Between family, friends, school and extracurricular activities your kid doesn’t have much time to be just a kid. A kindergarten child needs space to evolve without feeling pressures similar to adult life. As parents we are all dealing with this major disease called “peer pressure” and its influence on the child’s psychology.
Studies have shown that the influence of peers has a significant role to play in the academic and non-academic achievements of your kid. All the influences of peers are not necessarily negative. Also, we cannot place every action of your child completely on the shoulders of a peer group.
Following in the footsteps of more intelligent children is usually presumed to be a good thing. But this coin has two sides:
It could make your kid smarter too. The child may develop a killer-instinct for setting his or her goals and working towards achieving them.
On the other hand, the peer pressure could prove too much for the kid. The child would then show signs of rebellion. This behavior is a defense mechanism so that he doesn’t have to match the achievements of the peer group and this can become a habit.
Negative peer pressure doesn’t necessarily mean vices, substance abuse or petty crime! There can be other negative influences of peers that will not only affect the child’s academic performance, but will also change the entire future of the child.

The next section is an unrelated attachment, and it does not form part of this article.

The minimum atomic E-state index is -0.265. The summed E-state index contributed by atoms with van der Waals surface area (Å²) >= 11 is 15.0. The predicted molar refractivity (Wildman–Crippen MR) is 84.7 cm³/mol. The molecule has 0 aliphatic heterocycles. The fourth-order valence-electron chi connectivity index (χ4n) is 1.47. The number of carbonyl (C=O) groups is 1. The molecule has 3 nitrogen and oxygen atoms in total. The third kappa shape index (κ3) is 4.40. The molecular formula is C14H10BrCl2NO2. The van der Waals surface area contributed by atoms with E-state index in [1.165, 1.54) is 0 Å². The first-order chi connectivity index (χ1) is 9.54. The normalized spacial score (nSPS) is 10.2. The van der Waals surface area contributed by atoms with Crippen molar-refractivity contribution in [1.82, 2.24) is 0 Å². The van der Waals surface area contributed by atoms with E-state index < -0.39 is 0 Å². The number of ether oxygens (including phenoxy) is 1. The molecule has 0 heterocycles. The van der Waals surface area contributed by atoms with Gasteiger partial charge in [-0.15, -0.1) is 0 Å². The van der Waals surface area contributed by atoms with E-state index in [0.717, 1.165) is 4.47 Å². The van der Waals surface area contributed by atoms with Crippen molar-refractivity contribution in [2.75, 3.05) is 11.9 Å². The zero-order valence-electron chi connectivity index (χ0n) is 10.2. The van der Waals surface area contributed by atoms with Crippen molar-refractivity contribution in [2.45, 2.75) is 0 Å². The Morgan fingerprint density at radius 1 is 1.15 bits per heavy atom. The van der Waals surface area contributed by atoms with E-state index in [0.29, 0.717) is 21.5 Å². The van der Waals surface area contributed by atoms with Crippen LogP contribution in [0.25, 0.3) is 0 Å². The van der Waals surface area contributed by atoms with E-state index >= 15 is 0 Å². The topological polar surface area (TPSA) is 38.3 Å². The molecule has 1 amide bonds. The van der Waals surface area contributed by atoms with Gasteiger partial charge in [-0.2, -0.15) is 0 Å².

Your kid is very intelligent and capable of achieving good grades. But his peers consider only physical activities and games as achievements. This situation is very common and seems fine when you look at it superficially. But if you look at the long term prospects of your child and potential for higher achievements, it would be a tragedy to let the kid focus only on sports.
The influence of peer groups starts when a child is in kindergarten and not as teenagers. So here’s a six-step antidote for the ailment called peer pressure:
At the end of the day it boils down to one thing, LISTENING! The more you listen to your kindergarten child talk, the better is your influence on his/her thoughts. Don’t give up your parental right to influence the mind of your child. Most times, just being there for the child at the right time is all that is needed to make the kid self-reliant and self-confident enough to deal with peer pressure.